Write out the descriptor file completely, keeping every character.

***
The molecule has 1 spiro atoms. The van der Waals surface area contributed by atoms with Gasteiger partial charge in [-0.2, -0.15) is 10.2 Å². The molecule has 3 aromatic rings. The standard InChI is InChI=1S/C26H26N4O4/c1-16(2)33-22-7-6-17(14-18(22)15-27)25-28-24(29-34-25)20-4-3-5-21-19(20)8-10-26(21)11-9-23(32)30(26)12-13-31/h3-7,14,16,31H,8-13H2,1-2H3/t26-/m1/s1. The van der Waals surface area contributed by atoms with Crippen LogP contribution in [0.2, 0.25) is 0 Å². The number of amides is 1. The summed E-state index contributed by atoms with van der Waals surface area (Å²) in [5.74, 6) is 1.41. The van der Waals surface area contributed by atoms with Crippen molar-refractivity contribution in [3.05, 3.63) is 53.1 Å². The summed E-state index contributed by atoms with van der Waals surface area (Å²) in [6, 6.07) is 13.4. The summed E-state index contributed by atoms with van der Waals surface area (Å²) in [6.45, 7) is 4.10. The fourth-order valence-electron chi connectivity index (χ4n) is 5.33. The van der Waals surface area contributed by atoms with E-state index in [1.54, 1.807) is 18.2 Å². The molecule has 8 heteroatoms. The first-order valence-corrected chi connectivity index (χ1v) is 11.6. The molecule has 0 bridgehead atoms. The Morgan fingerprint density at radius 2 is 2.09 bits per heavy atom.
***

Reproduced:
The molecule has 1 spiro atoms. The van der Waals surface area contributed by atoms with Gasteiger partial charge in [-0.2, -0.15) is 10.2 Å². The molecule has 3 aromatic rings. The standard InChI is InChI=1S/C26H26N4O4/c1-16(2)33-22-7-6-17(14-18(22)15-27)25-28-24(29-34-25)20-4-3-5-21-19(20)8-10-26(21)11-9-23(32)30(26)12-13-31/h3-7,14,16,31H,8-13H2,1-2H3/t26-/m1/s1. The van der Waals surface area contributed by atoms with Crippen LogP contribution in [0.2, 0.25) is 0 Å². The number of amides is 1. The summed E-state index contributed by atoms with van der Waals surface area (Å²) in [5.74, 6) is 1.41. The van der Waals surface area contributed by atoms with Crippen molar-refractivity contribution in [3.05, 3.63) is 53.1 Å². The summed E-state index contributed by atoms with van der Waals surface area (Å²) in [6, 6.07) is 13.4. The summed E-state index contributed by atoms with van der Waals surface area (Å²) in [6.45, 7) is 4.10. The fourth-order valence-electron chi connectivity index (χ4n) is 5.33. The van der Waals surface area contributed by atoms with E-state index in [1.54, 1.807) is 18.2 Å². The molecule has 8 heteroatoms. The first-order valence-corrected chi connectivity index (χ1v) is 11.6. The molecule has 0 bridgehead atoms. The Morgan fingerprint density at radius 2 is 2.09 bits per heavy atom.